The Houses are Full of Smoke (Allan Francovich, 1987)
It isn’t news to anyone anymore that US foreign policy in the latter half of the 20th century consisted of the CIA implementing their Game Theory 101 textbooks across the globe, trying to advance the USA’s perceived interests. The specific details behind this complex network of nefarious events can always do with more elucidation however, which is what makes Allen Francovich’s three-part expose of the tumultuous history of US intervention in Guatemala, El Salvador, and Nicaragua an invaluable model of historical record and investigative filmmaking.
The events across each of the three episodes are symptomatic of the political instability afflicting Central America: revolutions, coups d’etat, mass poverty and injustice, guerilla groups, the political awakenings of the indigenous population and the campesinos, and their eventual brutal quelling at the hands of reactionary military juntas. All, more or less, with the covert backing of the US. What makes Francovich’s film a fascinating historical tapestry is his access to talking heads of all hues of the multi-faction spectrum. From victims candidly recalling the horrors of torture camps, to reformed contra assassins, via Sandinistas, CIA men and ex-ambassadors, they’re all here and Francovich somehow got them to open up. In one interview tinged with self-delusional irony, a Guatemalan statesman, irritated by the role of missionaries trying to better the lot of the peasants, attempts to spin the teachings of Christ in his favour – “The meek shall inherit the world he said, but not the lazy”.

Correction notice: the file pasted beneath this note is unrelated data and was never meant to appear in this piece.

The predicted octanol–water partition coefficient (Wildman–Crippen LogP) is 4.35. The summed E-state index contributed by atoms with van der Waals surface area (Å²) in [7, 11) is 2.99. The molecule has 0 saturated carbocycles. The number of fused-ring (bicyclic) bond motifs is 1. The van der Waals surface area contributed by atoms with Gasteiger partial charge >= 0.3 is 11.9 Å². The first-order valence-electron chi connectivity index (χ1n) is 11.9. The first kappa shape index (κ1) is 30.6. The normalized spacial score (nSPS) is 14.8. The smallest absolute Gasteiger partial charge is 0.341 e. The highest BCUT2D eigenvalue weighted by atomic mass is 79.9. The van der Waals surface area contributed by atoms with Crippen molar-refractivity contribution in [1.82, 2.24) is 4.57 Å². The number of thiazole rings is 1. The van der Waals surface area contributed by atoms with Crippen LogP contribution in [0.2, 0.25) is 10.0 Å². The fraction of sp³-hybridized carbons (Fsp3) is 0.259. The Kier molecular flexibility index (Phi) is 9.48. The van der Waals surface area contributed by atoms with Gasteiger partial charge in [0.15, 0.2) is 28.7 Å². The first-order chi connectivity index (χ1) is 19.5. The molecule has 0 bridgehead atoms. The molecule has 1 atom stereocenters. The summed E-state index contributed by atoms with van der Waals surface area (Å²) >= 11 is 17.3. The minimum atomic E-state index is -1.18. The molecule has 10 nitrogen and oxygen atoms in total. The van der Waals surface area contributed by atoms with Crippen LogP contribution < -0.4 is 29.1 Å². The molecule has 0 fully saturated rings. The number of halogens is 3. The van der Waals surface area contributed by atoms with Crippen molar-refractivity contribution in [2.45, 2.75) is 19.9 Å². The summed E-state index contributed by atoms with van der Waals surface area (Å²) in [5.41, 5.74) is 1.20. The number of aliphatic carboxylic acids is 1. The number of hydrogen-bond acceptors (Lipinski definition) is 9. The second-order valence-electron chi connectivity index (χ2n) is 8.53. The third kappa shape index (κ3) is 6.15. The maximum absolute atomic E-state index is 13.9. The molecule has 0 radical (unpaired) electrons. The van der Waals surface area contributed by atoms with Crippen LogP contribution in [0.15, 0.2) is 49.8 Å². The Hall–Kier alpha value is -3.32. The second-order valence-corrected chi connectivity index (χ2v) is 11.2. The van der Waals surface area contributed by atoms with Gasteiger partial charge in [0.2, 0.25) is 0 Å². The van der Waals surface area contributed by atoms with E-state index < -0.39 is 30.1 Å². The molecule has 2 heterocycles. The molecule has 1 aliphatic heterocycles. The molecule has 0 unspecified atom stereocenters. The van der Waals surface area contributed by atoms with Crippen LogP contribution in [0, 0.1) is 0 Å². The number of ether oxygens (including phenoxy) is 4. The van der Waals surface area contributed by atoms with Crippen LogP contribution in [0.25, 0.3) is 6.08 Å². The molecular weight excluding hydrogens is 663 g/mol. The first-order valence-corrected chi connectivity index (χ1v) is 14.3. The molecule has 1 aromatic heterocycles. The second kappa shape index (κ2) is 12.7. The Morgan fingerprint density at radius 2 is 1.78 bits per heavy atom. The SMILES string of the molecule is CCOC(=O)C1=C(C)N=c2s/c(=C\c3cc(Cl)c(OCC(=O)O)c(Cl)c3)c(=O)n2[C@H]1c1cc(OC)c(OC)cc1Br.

The films go unnarrated; we’re thrown in at the deep end, forced to make sense of inevitably complex situations from varying accounts of political machinations, harrowing bloodshed, murder and torture. Francovich uses the sheer variety of testimonies he’s collected to create meaning with his editing strategy. Through juxtaposed cuts, opposing views are often contrasted, with the contradictions making us constantly doubt the veracity of what we hear, especially of the official versions. One example comes during footage from a Reagan press conference, essentially a PR exercise to convince hearts and minds of the horrors enacted by the guerrillas in Nicaragua, and hence of the necessity to back the military government and their contras in a fight for ‘freedom’. But the conflicting interviews with which Reagan’s words are inter-cut give a completely contradictory side of the same tale.